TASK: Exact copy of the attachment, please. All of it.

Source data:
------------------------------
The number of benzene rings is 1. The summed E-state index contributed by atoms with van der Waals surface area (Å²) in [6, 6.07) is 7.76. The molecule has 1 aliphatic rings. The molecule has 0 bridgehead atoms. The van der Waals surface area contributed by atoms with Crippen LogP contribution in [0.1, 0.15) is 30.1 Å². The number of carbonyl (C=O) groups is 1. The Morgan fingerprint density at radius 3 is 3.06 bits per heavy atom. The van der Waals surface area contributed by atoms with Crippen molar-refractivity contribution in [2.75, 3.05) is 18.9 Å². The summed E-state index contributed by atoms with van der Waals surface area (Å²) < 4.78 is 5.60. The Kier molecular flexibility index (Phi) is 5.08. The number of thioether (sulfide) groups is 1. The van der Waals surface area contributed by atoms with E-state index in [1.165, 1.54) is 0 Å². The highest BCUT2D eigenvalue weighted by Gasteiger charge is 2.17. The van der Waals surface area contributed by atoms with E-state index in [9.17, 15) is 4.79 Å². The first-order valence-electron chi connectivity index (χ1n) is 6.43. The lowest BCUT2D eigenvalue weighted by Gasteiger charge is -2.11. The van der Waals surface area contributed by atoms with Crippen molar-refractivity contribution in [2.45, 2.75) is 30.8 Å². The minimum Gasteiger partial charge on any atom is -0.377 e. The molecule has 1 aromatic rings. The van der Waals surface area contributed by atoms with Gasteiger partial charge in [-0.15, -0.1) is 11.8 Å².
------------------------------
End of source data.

The number of benzene rings is 1. The summed E-state index contributed by atoms with van der Waals surface area (Å²) in [6, 6.07) is 7.76. The molecule has 1 aliphatic rings. The molecule has 0 bridgehead atoms. The van der Waals surface area contributed by atoms with Crippen LogP contribution in [0.1, 0.15) is 30.1 Å². The number of carbonyl (C=O) groups is 1. The Morgan fingerprint density at radius 3 is 3.06 bits per heavy atom. The van der Waals surface area contributed by atoms with Crippen molar-refractivity contribution in [2.75, 3.05) is 18.9 Å². The summed E-state index contributed by atoms with van der Waals surface area (Å²) < 4.78 is 5.60. The Kier molecular flexibility index (Phi) is 5.08. The number of thioether (sulfide) groups is 1. The van der Waals surface area contributed by atoms with E-state index in [1.165, 1.54) is 0 Å². The highest BCUT2D eigenvalue weighted by Gasteiger charge is 2.17. The van der Waals surface area contributed by atoms with E-state index in [9.17, 15) is 4.79 Å². The first-order valence-electron chi connectivity index (χ1n) is 6.43. The lowest BCUT2D eigenvalue weighted by Gasteiger charge is -2.11. The van der Waals surface area contributed by atoms with Crippen molar-refractivity contribution in [2.45, 2.75) is 30.8 Å². The minimum Gasteiger partial charge on any atom is -0.377 e. The molecule has 1 aromatic rings. The van der Waals surface area contributed by atoms with Gasteiger partial charge in [-0.15, -0.1) is 11.8 Å².